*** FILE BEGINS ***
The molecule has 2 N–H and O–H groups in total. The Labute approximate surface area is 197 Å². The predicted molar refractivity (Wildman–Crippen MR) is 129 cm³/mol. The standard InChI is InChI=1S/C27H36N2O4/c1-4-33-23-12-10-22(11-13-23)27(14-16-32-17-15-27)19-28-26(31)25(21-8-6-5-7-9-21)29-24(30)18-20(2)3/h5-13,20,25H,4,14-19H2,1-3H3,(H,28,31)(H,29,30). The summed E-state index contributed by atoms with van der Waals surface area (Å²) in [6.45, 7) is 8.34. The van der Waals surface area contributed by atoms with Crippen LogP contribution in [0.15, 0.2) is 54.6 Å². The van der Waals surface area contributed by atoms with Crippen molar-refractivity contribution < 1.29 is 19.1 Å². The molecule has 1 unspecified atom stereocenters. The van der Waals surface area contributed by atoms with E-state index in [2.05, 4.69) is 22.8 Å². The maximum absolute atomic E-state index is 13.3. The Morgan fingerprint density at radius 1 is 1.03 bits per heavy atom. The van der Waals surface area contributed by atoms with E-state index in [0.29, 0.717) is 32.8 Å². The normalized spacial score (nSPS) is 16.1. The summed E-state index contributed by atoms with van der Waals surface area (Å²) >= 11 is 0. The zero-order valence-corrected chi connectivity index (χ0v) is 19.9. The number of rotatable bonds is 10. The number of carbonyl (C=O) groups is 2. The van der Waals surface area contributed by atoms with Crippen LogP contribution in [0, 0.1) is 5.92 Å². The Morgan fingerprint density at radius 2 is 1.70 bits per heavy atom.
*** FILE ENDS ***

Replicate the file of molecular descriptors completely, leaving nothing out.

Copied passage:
The molecule has 2 N–H and O–H groups in total. The Labute approximate surface area is 197 Å². The predicted molar refractivity (Wildman–Crippen MR) is 129 cm³/mol. The standard InChI is InChI=1S/C27H36N2O4/c1-4-33-23-12-10-22(11-13-23)27(14-16-32-17-15-27)19-28-26(31)25(21-8-6-5-7-9-21)29-24(30)18-20(2)3/h5-13,20,25H,4,14-19H2,1-3H3,(H,28,31)(H,29,30). The summed E-state index contributed by atoms with van der Waals surface area (Å²) in [6.45, 7) is 8.34. The van der Waals surface area contributed by atoms with Crippen LogP contribution in [0.15, 0.2) is 54.6 Å². The van der Waals surface area contributed by atoms with Crippen molar-refractivity contribution < 1.29 is 19.1 Å². The molecule has 1 unspecified atom stereocenters. The van der Waals surface area contributed by atoms with E-state index in [2.05, 4.69) is 22.8 Å². The maximum absolute atomic E-state index is 13.3. The Morgan fingerprint density at radius 1 is 1.03 bits per heavy atom. The van der Waals surface area contributed by atoms with E-state index in [0.29, 0.717) is 32.8 Å². The normalized spacial score (nSPS) is 16.1. The summed E-state index contributed by atoms with van der Waals surface area (Å²) >= 11 is 0. The zero-order valence-corrected chi connectivity index (χ0v) is 19.9. The number of rotatable bonds is 10. The number of carbonyl (C=O) groups is 2. The van der Waals surface area contributed by atoms with Crippen LogP contribution in [0, 0.1) is 5.92 Å². The Morgan fingerprint density at radius 2 is 1.70 bits per heavy atom.